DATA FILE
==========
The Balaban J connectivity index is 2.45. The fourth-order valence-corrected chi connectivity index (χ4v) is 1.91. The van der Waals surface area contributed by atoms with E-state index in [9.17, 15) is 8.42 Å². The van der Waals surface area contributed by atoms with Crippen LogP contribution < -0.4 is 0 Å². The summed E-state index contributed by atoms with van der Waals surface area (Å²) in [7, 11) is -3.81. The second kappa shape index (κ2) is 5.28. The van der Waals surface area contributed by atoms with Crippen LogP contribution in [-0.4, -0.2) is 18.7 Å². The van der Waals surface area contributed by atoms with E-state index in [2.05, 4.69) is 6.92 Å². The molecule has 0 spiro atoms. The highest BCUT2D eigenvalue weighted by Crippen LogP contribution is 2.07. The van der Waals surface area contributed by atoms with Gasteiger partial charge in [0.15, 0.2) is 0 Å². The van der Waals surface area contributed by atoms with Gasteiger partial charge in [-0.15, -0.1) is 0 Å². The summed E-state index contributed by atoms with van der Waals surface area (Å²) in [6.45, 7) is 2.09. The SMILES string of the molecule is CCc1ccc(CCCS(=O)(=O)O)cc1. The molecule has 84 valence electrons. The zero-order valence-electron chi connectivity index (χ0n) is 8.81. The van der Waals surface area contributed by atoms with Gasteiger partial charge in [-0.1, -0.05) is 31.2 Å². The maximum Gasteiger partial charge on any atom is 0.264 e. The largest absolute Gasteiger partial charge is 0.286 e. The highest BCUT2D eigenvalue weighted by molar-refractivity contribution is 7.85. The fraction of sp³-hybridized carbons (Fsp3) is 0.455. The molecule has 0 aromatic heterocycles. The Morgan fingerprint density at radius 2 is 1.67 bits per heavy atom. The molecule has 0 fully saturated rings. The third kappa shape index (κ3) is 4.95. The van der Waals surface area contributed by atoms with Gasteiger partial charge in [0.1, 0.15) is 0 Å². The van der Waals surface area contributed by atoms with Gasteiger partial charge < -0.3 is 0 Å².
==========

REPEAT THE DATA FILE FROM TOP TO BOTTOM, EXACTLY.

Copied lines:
The Balaban J connectivity index is 2.45. The fourth-order valence-corrected chi connectivity index (χ4v) is 1.91. The van der Waals surface area contributed by atoms with E-state index in [9.17, 15) is 8.42 Å². The van der Waals surface area contributed by atoms with Crippen LogP contribution < -0.4 is 0 Å². The summed E-state index contributed by atoms with van der Waals surface area (Å²) in [7, 11) is -3.81. The second kappa shape index (κ2) is 5.28. The van der Waals surface area contributed by atoms with Crippen LogP contribution in [-0.4, -0.2) is 18.7 Å². The van der Waals surface area contributed by atoms with E-state index in [2.05, 4.69) is 6.92 Å². The molecule has 0 spiro atoms. The highest BCUT2D eigenvalue weighted by Crippen LogP contribution is 2.07. The van der Waals surface area contributed by atoms with Gasteiger partial charge in [0.15, 0.2) is 0 Å². The van der Waals surface area contributed by atoms with Gasteiger partial charge in [-0.15, -0.1) is 0 Å². The summed E-state index contributed by atoms with van der Waals surface area (Å²) in [6.45, 7) is 2.09. The SMILES string of the molecule is CCc1ccc(CCCS(=O)(=O)O)cc1. The molecule has 84 valence electrons. The zero-order valence-electron chi connectivity index (χ0n) is 8.81. The van der Waals surface area contributed by atoms with Gasteiger partial charge in [-0.1, -0.05) is 31.2 Å². The maximum Gasteiger partial charge on any atom is 0.264 e. The largest absolute Gasteiger partial charge is 0.286 e. The highest BCUT2D eigenvalue weighted by molar-refractivity contribution is 7.85. The fraction of sp³-hybridized carbons (Fsp3) is 0.455. The molecule has 0 aromatic heterocycles. The Morgan fingerprint density at radius 2 is 1.67 bits per heavy atom. The molecule has 0 fully saturated rings. The third kappa shape index (κ3) is 4.95. The van der Waals surface area contributed by atoms with Gasteiger partial charge in [0.1, 0.15) is 0 Å². The van der Waals surface area contributed by atoms with Gasteiger partial charge < -0.3 is 0 Å².